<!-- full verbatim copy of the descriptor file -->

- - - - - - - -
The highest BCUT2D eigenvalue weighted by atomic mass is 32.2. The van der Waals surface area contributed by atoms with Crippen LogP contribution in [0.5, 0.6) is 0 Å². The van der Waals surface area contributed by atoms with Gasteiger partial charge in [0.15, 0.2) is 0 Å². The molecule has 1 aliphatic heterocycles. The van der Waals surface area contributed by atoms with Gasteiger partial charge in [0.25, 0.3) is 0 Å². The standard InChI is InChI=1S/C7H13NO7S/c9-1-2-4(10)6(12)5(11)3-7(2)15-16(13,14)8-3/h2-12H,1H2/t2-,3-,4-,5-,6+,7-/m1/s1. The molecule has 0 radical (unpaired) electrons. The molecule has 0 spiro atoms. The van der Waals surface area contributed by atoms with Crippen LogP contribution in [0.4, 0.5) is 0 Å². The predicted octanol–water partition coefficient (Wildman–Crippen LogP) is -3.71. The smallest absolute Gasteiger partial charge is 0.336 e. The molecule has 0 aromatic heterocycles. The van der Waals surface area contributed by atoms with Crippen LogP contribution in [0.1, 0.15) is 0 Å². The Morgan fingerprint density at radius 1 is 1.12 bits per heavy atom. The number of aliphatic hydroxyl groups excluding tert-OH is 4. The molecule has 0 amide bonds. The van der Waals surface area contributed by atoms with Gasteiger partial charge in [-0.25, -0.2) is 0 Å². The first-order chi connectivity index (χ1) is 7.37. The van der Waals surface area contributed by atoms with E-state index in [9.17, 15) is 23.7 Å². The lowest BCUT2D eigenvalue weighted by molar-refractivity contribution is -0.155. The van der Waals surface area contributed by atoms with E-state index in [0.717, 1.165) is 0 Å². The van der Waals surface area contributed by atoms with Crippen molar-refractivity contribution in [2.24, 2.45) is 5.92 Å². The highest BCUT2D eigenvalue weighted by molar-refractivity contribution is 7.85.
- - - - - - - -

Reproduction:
The highest BCUT2D eigenvalue weighted by atomic mass is 32.2. The van der Waals surface area contributed by atoms with Crippen LogP contribution in [0.5, 0.6) is 0 Å². The van der Waals surface area contributed by atoms with Gasteiger partial charge in [0.15, 0.2) is 0 Å². The molecule has 1 aliphatic heterocycles. The van der Waals surface area contributed by atoms with Gasteiger partial charge in [0.25, 0.3) is 0 Å². The standard InChI is InChI=1S/C7H13NO7S/c9-1-2-4(10)6(12)5(11)3-7(2)15-16(13,14)8-3/h2-12H,1H2/t2-,3-,4-,5-,6+,7-/m1/s1. The molecule has 0 radical (unpaired) electrons. The molecule has 0 spiro atoms. The van der Waals surface area contributed by atoms with Crippen LogP contribution in [0.4, 0.5) is 0 Å². The predicted octanol–water partition coefficient (Wildman–Crippen LogP) is -3.71. The smallest absolute Gasteiger partial charge is 0.336 e. The molecule has 0 aromatic heterocycles. The van der Waals surface area contributed by atoms with Crippen LogP contribution in [0.1, 0.15) is 0 Å². The Morgan fingerprint density at radius 1 is 1.12 bits per heavy atom. The number of aliphatic hydroxyl groups excluding tert-OH is 4. The molecule has 0 amide bonds. The van der Waals surface area contributed by atoms with Gasteiger partial charge in [-0.25, -0.2) is 0 Å². The first-order chi connectivity index (χ1) is 7.37. The van der Waals surface area contributed by atoms with E-state index in [9.17, 15) is 23.7 Å². The lowest BCUT2D eigenvalue weighted by molar-refractivity contribution is -0.155. The van der Waals surface area contributed by atoms with E-state index in [0.717, 1.165) is 0 Å². The van der Waals surface area contributed by atoms with Crippen molar-refractivity contribution in [2.24, 2.45) is 5.92 Å². The highest BCUT2D eigenvalue weighted by molar-refractivity contribution is 7.85.